Genealogy and military research can tell us so much about our family. We can learn where people lived across the generations. Family members may have photos to share so we know what our ancestors looked like. We may discover what kind of jobs they held, education they had (or didn’t), military service, land ownership, health issues, and causes of death. All of those things and other facts we can discover are amazing and fun, but how often do we consider the less fun things our ancestors experienced or lived?
One thing I believe we have been missing in our exploration in the field of genealogy and military research are the struggles, traumas, hard times, generational patterns, and resilience of our ancestors.
Exploring family patterns can be a valuable way to understand your family’s history and gain insights into your own behavior and relationships. Have you ever wondered why you believe the things you do? Why you live they way you do? Why you and your mom can’t seem to get along all the time? Why you repeat experiences, patterns, or relationships and seem to never be able to change it or be truly happy?
When we are willing to look at the beliefs, behaviors, patterns, and traumas of our family members and ancestors beyond the veil, in addition to the energies we bring to our life and relationships, we can end toxic and abusive cycles. We can create a more joyful, abundant life with amazing relationships. We just have to know where to begin this journey and take the first steps. Are you ready? I have some steps and tools that can be helpful in exploring family patterns:
- Grab a journal and start with yourself.
Before you start exploring your family patterns, it’s important to have a good understanding of yourself. Reflect on your own beliefs and why you believe some of the things you do. Consider your personality traits, behavior patterns, and relationships. Ask yourself what you have learned from your family and how those experiences have shaped you. Also ask yourself why you have not questioned some of the beliefs and behaviors of your family. Explore these without judgment, which I know is hard to do. Just be the observer in this journal exercise.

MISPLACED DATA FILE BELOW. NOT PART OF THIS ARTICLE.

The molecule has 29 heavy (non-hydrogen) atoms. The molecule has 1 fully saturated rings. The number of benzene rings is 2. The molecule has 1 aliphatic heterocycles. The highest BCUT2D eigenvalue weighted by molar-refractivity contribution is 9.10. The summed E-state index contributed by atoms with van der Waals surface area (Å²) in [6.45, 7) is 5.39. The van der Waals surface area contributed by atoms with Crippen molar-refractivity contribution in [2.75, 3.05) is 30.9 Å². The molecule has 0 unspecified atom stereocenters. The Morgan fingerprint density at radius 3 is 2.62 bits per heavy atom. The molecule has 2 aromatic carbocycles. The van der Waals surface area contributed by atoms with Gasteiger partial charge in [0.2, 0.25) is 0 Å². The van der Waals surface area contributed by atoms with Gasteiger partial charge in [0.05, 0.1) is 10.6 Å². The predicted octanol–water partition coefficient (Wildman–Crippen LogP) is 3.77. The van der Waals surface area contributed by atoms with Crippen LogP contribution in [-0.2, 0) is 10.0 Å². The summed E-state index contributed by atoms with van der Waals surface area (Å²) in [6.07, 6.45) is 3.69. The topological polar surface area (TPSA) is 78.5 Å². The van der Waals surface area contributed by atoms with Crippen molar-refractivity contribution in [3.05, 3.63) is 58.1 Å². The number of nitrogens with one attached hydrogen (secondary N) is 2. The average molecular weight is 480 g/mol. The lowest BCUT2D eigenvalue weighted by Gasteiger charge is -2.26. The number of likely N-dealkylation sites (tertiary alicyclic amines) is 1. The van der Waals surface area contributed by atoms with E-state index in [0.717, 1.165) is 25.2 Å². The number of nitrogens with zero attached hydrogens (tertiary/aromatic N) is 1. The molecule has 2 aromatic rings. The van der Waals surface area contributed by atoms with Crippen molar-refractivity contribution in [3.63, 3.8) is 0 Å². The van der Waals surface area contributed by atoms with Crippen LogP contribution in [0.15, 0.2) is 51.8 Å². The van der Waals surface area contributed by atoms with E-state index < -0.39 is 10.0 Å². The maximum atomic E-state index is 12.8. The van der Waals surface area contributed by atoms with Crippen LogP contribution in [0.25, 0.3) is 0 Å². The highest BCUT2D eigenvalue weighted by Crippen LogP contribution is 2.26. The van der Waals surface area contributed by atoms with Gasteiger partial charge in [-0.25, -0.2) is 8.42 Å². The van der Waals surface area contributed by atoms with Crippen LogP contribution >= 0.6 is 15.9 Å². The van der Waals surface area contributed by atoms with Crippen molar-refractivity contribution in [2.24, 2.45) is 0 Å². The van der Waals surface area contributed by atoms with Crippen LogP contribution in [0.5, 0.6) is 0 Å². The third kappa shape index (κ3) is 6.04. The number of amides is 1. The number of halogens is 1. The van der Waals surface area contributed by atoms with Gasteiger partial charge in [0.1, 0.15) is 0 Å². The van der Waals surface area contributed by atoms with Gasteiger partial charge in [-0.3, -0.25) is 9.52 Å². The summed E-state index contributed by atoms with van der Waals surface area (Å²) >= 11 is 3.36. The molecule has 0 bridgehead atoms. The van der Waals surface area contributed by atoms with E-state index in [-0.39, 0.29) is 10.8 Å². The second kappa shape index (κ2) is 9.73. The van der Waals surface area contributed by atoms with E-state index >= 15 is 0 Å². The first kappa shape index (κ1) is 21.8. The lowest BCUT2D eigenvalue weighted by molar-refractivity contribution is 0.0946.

- Have conversations or conduct interviews with family members.
Talking to family members can be a valuable source of information about your family history and patterns. You can start with parents, grandparents, aunts, uncles, or anyone who can provide insight into your family’s past. Some questions to ask might include:
– What are some of your earliest memories of your family?
– What beliefs, behaviors, or patterns have you observed in your family that you knew you did not want to continue as you got older and started your own family?
– What was your relationship like with your parents or siblings?
– What was your relationship like with your aunts, uncles, cousins, and other family members?
– Growing up, what were some of the family values and traditions that were important to your family? Do you continue any of these in your own family as an adult? If not, what did you stop and why?
– What were some of the challenges your family faced? Have you faced those same challenges as an adult?
- Use online genealogy resources.
Online genealogy resources like Ancestry.com, Fold3.com, Internet Archive, or FamilySearch.org can be helpful in tracing your family and military history and identifying patterns. You can also use these resources to create a family tree and learn more about your ancestors.
- Look for patterns.
As you gather information about your family history, create timelines for your family members and look for patterns that emerge. The timeline is an amazing tool to gather information and view your family members through a different lens. For example, you may notice that certain events happen in each generation, perhaps there are pregnancy or child losses that recur, or behaviors have been passed down through multiple generations.
- Consider family therapy, energy healing modalities, or ancestral healing sessions.
If you’re struggling with understanding or managing family patterns, family therapy can be a valuable resource. A therapist can help you explore the dynamics of your family and provide guidance on how to improve relationships. If therapy is not for you, working with an energy healer or ancestral healer like myself might be what you need. The tools that work for one person may not work for others so always seek out multiple options and choose what’s best for you.
Exploring family patterns can be complex and emotional, however it is a valuable way to gain insight into yourself and why your family made choices to live the way they lived. Using a combination of genealogy and military research, family stories and conversations, tools like the timeline, and therapy or ancestral healing, you can end old patterns and heal yourself and everyone in your lineage. You will also better understand your family’s history and how it has shaped your life.
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